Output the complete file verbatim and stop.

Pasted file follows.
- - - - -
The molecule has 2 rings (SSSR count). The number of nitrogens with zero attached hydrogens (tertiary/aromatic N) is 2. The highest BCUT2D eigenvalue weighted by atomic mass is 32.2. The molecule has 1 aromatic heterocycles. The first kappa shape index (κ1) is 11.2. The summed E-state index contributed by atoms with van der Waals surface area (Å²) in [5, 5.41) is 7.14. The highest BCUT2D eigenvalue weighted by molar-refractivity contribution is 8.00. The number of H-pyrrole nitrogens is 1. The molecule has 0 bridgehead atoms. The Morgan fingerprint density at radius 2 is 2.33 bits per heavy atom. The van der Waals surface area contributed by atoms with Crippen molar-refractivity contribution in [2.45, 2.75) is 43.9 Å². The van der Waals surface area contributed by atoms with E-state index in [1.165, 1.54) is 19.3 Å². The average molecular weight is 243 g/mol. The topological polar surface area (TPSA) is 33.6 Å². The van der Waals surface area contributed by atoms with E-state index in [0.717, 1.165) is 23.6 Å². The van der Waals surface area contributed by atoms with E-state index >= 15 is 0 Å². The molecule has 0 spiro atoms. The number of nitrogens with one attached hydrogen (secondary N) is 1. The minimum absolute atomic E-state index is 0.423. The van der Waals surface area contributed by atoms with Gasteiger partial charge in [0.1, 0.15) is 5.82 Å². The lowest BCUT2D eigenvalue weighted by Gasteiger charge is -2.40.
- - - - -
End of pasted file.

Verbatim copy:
The molecule has 2 rings (SSSR count). The number of nitrogens with zero attached hydrogens (tertiary/aromatic N) is 2. The highest BCUT2D eigenvalue weighted by atomic mass is 32.2. The molecule has 1 aromatic heterocycles. The first kappa shape index (κ1) is 11.2. The summed E-state index contributed by atoms with van der Waals surface area (Å²) in [5, 5.41) is 7.14. The highest BCUT2D eigenvalue weighted by molar-refractivity contribution is 8.00. The number of H-pyrrole nitrogens is 1. The molecule has 0 bridgehead atoms. The Morgan fingerprint density at radius 2 is 2.33 bits per heavy atom. The van der Waals surface area contributed by atoms with Crippen molar-refractivity contribution in [2.45, 2.75) is 43.9 Å². The van der Waals surface area contributed by atoms with E-state index in [1.165, 1.54) is 19.3 Å². The average molecular weight is 243 g/mol. The topological polar surface area (TPSA) is 33.6 Å². The van der Waals surface area contributed by atoms with E-state index in [0.717, 1.165) is 23.6 Å². The van der Waals surface area contributed by atoms with E-state index >= 15 is 0 Å². The molecule has 0 spiro atoms. The number of nitrogens with one attached hydrogen (secondary N) is 1. The minimum absolute atomic E-state index is 0.423. The van der Waals surface area contributed by atoms with Gasteiger partial charge in [0.1, 0.15) is 5.82 Å². The lowest BCUT2D eigenvalue weighted by Gasteiger charge is -2.40.